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U.S. Supreme Court Weakens Consumer Protections From Debt Collectors

By: Michael C. Donio and Ryan S. Hoffman, attorneys at the Law Offices of Hoffman DiMuzio

Many unsuspecting consumers have founds themselves on the wrong end of aggressive, and at times, threatening phone calls from debt collectors. Regularly these calls came at odd hours of the day when the debt collectors knew the consumer was home. Sometimes the person on the other line poses as an attorney or a fraud investigator. Other times the collector will outright threaten the consumer with garnished wages or jail time if they do not pay. These were all standard practices in the debt collection industry.

In response to the overly aggressive tactics of debt collectors, congress enacted the Fair Debt Collection Practices Act (“FDCPA”). The Act prohibits debt collectors from calling at odd hours, making repeated calls in an attempt to harass the consumer, posing as an attorney or law enforcement officer, threatening arrest or legal action, and using abusive and/or profane language. The Act also requires that debt collectors identify themselves, give the name of the original creditor, notify the consumer of their right to dispute the debt, and provide verification of the debt. Since its enactment, the FDCPA had made remarkable strides in curbing the odious behavior that often came with debt collection and provided consumers with a basis to pursue legal remedy if collectors violated their rights.

Unfortunately, in a recent decision by the Supreme Court of the United States, the power and reach of the FDCPA took a tremendous hit. In Henson et. al. v. Santander Consumer USA Inc. the Supreme Court held, in a unanimous decision, that the FDCPA does not apply to a company that purchases a debt for its own account, and then attempts to collect. In Henson, CitiFinancial Auto made car loans to the consumers. The consumers defaulted on the loans. Subsequently, the banking firm Santander purchased the defaulted loans from CitiFinancial Auto and sought to collect on these newly purchased debts. In the process of doing so, Santander attempted to collect in ways which were contravened with the FDCPA. Accordingly, the consumers argued that Santander’s practices violated the FDCPA and sought legal remedies including statutory restitution. Santander did not dispute that they engaged in practices prohibited by the Act; instead, Santander contended that the Act simply did not apply to them.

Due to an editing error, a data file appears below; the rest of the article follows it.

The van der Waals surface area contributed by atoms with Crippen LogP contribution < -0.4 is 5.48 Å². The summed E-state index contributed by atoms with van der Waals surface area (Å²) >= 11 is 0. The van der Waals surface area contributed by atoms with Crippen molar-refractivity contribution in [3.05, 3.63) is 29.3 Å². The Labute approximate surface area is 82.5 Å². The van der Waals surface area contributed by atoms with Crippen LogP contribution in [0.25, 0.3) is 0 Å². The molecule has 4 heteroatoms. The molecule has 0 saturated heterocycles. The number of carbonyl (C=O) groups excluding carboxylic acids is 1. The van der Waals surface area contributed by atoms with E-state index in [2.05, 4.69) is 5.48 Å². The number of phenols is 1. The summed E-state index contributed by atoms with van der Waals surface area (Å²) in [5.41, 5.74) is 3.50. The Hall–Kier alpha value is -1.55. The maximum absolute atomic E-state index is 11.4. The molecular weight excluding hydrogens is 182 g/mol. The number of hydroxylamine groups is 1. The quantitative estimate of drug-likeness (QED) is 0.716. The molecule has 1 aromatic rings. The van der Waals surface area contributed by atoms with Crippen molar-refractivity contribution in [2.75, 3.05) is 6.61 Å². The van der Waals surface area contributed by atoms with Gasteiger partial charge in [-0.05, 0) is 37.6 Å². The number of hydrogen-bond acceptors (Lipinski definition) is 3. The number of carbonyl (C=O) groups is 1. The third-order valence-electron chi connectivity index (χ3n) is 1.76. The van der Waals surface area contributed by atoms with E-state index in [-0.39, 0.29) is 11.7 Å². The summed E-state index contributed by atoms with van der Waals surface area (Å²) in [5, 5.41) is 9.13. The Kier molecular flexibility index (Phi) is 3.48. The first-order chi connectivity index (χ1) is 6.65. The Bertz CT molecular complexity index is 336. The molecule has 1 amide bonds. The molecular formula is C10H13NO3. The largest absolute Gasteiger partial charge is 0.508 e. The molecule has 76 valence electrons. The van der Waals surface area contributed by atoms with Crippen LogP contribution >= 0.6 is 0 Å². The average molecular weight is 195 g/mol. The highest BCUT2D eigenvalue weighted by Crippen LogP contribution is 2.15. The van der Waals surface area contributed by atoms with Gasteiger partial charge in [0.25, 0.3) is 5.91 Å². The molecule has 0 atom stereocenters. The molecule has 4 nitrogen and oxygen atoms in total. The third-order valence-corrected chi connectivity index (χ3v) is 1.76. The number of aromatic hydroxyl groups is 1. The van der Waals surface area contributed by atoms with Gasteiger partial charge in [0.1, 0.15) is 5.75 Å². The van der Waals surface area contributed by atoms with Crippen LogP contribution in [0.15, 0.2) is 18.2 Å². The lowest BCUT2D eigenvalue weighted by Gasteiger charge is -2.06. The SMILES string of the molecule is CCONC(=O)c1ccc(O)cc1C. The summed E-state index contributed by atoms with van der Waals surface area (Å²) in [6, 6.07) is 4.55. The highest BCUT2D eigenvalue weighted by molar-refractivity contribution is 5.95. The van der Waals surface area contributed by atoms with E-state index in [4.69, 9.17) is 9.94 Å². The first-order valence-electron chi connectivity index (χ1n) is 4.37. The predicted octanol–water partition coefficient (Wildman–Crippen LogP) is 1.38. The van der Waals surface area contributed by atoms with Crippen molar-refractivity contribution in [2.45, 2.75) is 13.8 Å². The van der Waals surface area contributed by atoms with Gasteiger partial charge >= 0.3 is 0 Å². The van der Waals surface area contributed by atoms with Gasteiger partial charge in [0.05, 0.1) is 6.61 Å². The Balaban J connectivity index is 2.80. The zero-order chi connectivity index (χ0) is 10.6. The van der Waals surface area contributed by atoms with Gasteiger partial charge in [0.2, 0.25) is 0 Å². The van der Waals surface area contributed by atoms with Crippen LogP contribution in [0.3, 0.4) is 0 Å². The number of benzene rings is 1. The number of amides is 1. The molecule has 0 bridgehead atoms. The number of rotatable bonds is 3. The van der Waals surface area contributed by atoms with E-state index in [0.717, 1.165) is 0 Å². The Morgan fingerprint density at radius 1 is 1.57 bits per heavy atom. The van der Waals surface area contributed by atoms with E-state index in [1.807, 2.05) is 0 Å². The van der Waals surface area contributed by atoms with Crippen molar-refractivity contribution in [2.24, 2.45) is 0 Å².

Under the Fair Debt Collection Practices Act, a “debt collector” is defined as anyone who collects or attempts to collect debts “owed...another.” Both parties agreed that third-party debt collectors (i.e. someone hired by the owner of the debt to collect) clearly fall under the definition of a debt collector. Both parties also agreed that the Act does not apply to a loan originator (i.e. a credit card company, or auto lender) trying to collect a debt. The issue before the Court was whether the Act applies to someone who purchases a debt and then attempts to collect.